Give them back their memories: the University of the North (Unin) Oral History Project in a Post-Custodial Era.
Thoko Hlatywayo, Esther Mnisi and Isaac Matibhe
University of the North (Unin).
This paper raises issues of interest to those archivists and social scientists who are interested in change. It seeks to introduce a new form of archives at the University of the North that encourages a move from the traditional archives to the contemporary "archives without walls". The attempt is to investigate important points to be considered in the building up of a public record in a multicultural society. It considers how Oral History can assist in the creation of oral visual records that help to preserve people's memories. The envisaged project hopes to transform the custodial archival function to one of post-custodialism.
The University of the North has very little documented history. Library users have come to the library requesting various types of information which could either be found with individuals or not at all. This problem brought about the idea of establishing archives for the University, the evolution of which ended up in the formation of the Oral History Project.
The starting point of this Project brought about what form the archives and its material would take in a situation of budget cuts which do not allow erection or extension of more buildings. Oral History thus became the best option to take in order to clearly define the type of anticipated archives.
An Oral History Committee was established which then had several discussions on how to go about creating a project pertaining to a multicultural situation. It was realised that this University is thirty years old and has a very rich history which needs to be dug up for extensive retrieval and preservation.
The Oral History Project at UNIN.
The Oral History Project has been a learning experience for the Committee. It has learnt what it means to bring to life all the memories of what shaped the University of the North (also called Turfloop) from the events and experiences of people who have lived here. The theme of this Project: "The role of the University of the North in South Africa" has been the basis for prioritising the interviewee according to categories. These categories thus include Students, Administrators and the Community.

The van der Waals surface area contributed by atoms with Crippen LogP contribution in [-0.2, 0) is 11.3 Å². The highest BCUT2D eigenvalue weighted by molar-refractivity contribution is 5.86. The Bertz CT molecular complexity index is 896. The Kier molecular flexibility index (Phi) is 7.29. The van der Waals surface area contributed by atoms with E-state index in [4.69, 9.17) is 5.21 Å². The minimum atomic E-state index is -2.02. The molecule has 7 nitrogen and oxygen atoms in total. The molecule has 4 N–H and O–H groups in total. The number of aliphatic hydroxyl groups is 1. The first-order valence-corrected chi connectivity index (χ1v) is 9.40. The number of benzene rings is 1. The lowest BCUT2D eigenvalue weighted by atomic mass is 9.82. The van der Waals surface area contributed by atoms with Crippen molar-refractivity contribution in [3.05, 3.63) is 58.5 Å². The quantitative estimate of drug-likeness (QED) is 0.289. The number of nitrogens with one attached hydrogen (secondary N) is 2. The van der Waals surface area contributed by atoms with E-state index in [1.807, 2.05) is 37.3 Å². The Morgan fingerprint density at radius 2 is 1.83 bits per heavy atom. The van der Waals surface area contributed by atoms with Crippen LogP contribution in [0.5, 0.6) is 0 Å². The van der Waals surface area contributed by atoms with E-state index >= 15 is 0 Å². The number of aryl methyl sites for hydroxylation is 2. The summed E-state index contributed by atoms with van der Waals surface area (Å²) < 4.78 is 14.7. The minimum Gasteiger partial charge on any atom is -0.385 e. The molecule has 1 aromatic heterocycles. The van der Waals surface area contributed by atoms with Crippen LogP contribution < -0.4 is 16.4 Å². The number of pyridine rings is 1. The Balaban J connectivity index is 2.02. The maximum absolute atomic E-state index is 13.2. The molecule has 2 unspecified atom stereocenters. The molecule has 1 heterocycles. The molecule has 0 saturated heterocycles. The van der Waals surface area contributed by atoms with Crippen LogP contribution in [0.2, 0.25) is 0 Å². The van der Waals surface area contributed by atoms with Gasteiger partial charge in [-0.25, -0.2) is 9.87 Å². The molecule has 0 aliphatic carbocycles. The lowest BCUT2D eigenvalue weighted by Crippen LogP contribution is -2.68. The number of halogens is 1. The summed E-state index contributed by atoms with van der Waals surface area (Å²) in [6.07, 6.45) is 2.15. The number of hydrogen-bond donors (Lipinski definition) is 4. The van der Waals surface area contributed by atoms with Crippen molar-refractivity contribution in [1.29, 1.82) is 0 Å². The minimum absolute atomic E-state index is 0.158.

The collecting of stories from various individuals and groups has brought in the realisation of the problem of validity and truth. The use of both the audio as well s the video camera has shown a fascinating effect this equipment has on an interviewee, the positive and negative behaviour.
In this project the Committee is attempting to collect narratives that describe the meanings of the socio-economical as well as political world the people were living in. The stories that have been told thus far have indicated the conditions under which the people were living, eg, staff that were working as nightwatchmen who would be beaten up by their supervisors if caught asleep. Most of these stories have been traumatised some of our young Committee members who have no idea of this kind of life. With the older members there is a variety of bringing back either sad or happy memories. It is interesting to note how the "victims" can afford to joke about the sad experiences and how the "perpetrators" relate how indispensable they still feel.
This project does not in any way mean to be judgmental and it allows the interviewees to state their cases with great ease. Stories are being woven around the history of Turfloop. This being a multicultural area it becomes very interesting to hear how a story of the same situation can be told from a white and a black perspective; rural-urban background and how each one considers his/her own cultural background to have been the best. This substantiates the basic premise of orality that nobody owns a story, and no self-respecting audience expects to hear it all from one source. There would be no point to the story if this were the case.
Of note, again are the values which each cultural group upholds and considers the best and how these values have moulded them to be what they are as a people. It therefore becomes imperative that information workers should strive at making this information available.
Schuman, in (Abdullahi 1992:27-31) has written about Josey (once considered an activist librarian) as a person who had always believed in the power of the library, in its actual potential ability to transform the individual and society. On evaluating this Project one is bound to agree with Josey on how important Oral History can be in transforming the present educational system, correcting the wrongs of the past. Some of the interviewees have for instance acknowledged mistakes from their past and are as a result using these mistakes to shape the transformation process of the institutions they are now administering.